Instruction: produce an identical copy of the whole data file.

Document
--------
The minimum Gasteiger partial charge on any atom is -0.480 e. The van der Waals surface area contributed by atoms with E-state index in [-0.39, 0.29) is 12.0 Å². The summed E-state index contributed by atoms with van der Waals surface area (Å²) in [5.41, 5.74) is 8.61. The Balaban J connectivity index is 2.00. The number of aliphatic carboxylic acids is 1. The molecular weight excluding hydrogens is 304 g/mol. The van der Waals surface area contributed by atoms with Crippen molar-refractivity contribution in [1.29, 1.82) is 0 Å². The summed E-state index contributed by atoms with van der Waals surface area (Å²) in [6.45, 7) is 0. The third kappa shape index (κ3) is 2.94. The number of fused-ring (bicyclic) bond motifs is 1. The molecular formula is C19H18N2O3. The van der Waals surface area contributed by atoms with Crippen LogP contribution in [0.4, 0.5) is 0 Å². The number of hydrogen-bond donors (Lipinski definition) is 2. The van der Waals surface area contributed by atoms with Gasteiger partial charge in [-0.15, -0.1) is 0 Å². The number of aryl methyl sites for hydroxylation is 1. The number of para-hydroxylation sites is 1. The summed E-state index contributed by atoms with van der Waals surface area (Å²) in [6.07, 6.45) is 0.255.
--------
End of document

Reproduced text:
The minimum Gasteiger partial charge on any atom is -0.480 e. The van der Waals surface area contributed by atoms with E-state index in [-0.39, 0.29) is 12.0 Å². The summed E-state index contributed by atoms with van der Waals surface area (Å²) in [5.41, 5.74) is 8.61. The Balaban J connectivity index is 2.00. The number of aliphatic carboxylic acids is 1. The molecular weight excluding hydrogens is 304 g/mol. The van der Waals surface area contributed by atoms with Crippen molar-refractivity contribution in [1.29, 1.82) is 0 Å². The summed E-state index contributed by atoms with van der Waals surface area (Å²) in [6.45, 7) is 0. The third kappa shape index (κ3) is 2.94. The number of fused-ring (bicyclic) bond motifs is 1. The molecular formula is C19H18N2O3. The van der Waals surface area contributed by atoms with Crippen LogP contribution in [0.4, 0.5) is 0 Å². The number of hydrogen-bond donors (Lipinski definition) is 2. The van der Waals surface area contributed by atoms with Gasteiger partial charge in [-0.15, -0.1) is 0 Å². The number of aryl methyl sites for hydroxylation is 1. The number of para-hydroxylation sites is 1. The summed E-state index contributed by atoms with van der Waals surface area (Å²) in [6.07, 6.45) is 0.255.